The World from 1450 to 1700

The World from 1450 to 1700

The World from 1450 to 1700

The World from 1450 to 1700

Synopsis

In The World from 1450 to 1700, historian John Wills takes a fresh look at one of the most fascinating and tumultuous periods in world history. Assuming a global perspective, rather than the traditional Eurocentric view, Wills traces the interwoven changes that led from the world of Columbus, Luther, and the Mughal emperor Babur to the world of Locke, Louis XIV, and the Kangxi emperor. The book's multi-centered approach explores historical events not in isolation but rather in a dynamic nexus of connections ranging from the Italian Renaissance and the Protestant Reformation to the Sikh, Hindu, and Confucian revivals; from the transformation of Japan in 1600 to the forced migrations of millions of African slaves; from the English Civil War and expanding Qing and Muscovite empires in Asia to new forms of scientific knowledge and parliamentary democracy in Europe. It is an interlocking world of change and movement, innovation and conquest, and Wills marshals his extraordinary narrative skill and breadth of learning to bring this period vibrantly to life.

Excerpt

This book is part of the New Oxford World History, an innovative series that offers readers an informed, lively, and up-to-date history of the world and its people that represents a significant change from the “old” world history. Only a few years ago, world history generally amounted to a history of the West—Europe and the United States—with small amounts of information about the rest of the world. Some versions of the old world history drew attention to every part of the world except Europe and the United States. Readers of that kind of world history might get the impression that somehow the rest of the world was made up of exotic people who had strange customs and spoke difficult languages. Still another kind of “old” world history presented the story of areas or peoples of the world by focusing primarily on the achievements of great civilizations. Readers learned of great buildings, influential world religions, and mighty rulers but little of ordinary people or more general economic and social patterns. Interactions among the world’s peoples were often told from only one perspective.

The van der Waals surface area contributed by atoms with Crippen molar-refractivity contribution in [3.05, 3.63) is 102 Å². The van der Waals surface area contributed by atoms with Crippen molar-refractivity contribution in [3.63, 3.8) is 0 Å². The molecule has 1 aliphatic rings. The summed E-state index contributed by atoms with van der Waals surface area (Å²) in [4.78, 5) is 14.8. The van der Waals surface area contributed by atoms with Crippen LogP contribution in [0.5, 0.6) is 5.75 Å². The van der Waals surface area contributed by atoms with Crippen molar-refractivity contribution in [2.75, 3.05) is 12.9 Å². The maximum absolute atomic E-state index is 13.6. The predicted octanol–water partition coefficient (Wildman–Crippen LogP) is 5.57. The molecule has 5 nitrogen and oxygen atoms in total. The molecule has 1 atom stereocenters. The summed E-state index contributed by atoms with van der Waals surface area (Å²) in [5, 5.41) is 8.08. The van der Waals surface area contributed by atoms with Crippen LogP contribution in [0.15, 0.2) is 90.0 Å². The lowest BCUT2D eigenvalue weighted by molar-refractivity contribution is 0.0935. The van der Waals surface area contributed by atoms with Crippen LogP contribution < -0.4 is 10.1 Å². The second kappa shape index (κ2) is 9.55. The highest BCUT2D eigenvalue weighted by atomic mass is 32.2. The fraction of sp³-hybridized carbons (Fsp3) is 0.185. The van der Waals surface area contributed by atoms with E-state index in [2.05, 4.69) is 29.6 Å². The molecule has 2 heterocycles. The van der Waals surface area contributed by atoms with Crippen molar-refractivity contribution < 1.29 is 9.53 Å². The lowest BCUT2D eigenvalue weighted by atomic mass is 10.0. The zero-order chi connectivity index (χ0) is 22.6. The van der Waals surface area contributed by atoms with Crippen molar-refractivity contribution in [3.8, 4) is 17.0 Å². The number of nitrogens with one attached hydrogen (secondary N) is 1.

This series has a different perspective on world history. First, it is comprehensive, covering all countries and regions of the world and investigating the total human experience—even those of so-called “peoples without histories” living far from the great civilizations. “New” world historians thus share an interest in all of human history, even going back millions of years before there were written human records. A few “new” world histories even extend their focus to the entire universe, a “big history” perspective that dramatically shifts the beginning of the story back to the Big Bang. Some see the “new” global framework of world history today in terms of viewing the world from the vantage point of the moon, as one scholar put it. We agree. But we also want to take a close-up view, analyzing and reconstructing the significant experiences of all of humanity.

This is not to say that everything that has happened everywhere and in all time periods can be recovered or is worth knowing, but that there is much to be gained by considering both the separate and interrelated stories of different societies and cultures. Making these connections is still another crucial ingredient of the “new” world history. It emphasizes . . .

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